Whatever it is Royko was told Griffin had been doing doesn't amount to much, according to Royko, just poking through some old court records that are public information anyway. But Griffin insists he hasn't been. "You're not going to discredit a newsman by proving he drinks too much and gets into a fistfight," Griffin said reasonably. With that, Royko agrees. "If they're going poking around in my background, let them poke. Since my wife died, there's just nobody they can embarrass me with."

Griffin said he was told by McMullen, who listened to his wife's end of her telephone conversation with Royko, that the mayor defended him. Griffin thinks Royko's information came from political enemies. "Some of them are sore and vicious." an independent source suggested that whatever Griffin did or did not do, it would be wiser to look to Griffin's enemies, but not necessarily the mayor's, for an explanation of how the subject wound up in print. The intriguing question is whether those enemies include the mayor herself, whose husband has been poaching upon some of Griffin's old authority. "Jay clearly wins any test of power," said Harry Golden.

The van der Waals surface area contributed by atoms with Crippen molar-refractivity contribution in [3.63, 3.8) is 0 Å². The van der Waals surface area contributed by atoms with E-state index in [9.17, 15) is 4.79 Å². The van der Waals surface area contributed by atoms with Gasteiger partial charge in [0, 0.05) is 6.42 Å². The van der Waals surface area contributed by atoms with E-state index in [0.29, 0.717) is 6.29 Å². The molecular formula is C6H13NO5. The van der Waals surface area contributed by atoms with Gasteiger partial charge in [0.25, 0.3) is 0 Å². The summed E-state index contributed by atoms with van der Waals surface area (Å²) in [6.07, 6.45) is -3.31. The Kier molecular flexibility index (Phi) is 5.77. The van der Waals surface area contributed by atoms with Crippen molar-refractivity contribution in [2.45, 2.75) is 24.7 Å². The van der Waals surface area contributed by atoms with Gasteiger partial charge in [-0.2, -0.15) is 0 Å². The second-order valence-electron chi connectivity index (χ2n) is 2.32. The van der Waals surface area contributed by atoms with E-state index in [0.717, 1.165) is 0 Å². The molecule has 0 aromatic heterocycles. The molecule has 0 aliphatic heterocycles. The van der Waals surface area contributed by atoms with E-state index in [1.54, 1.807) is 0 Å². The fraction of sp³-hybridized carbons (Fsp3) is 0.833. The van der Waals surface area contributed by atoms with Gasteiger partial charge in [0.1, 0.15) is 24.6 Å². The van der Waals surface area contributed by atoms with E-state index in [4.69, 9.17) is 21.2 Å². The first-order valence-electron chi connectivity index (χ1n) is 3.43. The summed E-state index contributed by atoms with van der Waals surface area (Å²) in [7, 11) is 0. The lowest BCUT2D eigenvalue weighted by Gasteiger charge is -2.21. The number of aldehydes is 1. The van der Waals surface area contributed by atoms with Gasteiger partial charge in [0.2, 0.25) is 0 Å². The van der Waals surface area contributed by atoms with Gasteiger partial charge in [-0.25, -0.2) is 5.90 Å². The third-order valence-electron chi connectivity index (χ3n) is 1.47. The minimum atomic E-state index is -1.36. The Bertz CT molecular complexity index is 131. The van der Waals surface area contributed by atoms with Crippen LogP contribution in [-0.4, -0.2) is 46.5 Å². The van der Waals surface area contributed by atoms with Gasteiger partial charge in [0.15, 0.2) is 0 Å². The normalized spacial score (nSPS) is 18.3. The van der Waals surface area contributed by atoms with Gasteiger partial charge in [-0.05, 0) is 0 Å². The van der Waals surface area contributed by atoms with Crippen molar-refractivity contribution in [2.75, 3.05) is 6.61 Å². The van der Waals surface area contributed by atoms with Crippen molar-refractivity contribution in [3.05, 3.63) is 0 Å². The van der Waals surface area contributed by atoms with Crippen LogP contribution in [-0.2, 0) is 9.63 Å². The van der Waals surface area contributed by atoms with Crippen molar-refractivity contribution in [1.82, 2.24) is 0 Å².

Jane Byrne said she's heard the rumors that "because Jay is here, Griffin is on his way out. Nothing's further from the truth." If only because the mayor doesn't always seem to be certain where the truth actually is, we shall have to wait and see. I'm not at all sure myself where in this episode the truth lies, although I'm certain of several points where it doesn't. Let me add one last thing: I have friends who know Sneed and Griffin well as a couple, and they tell me it is inconceivable that she'd be telling him what to do and he'd be doing it. I believe them.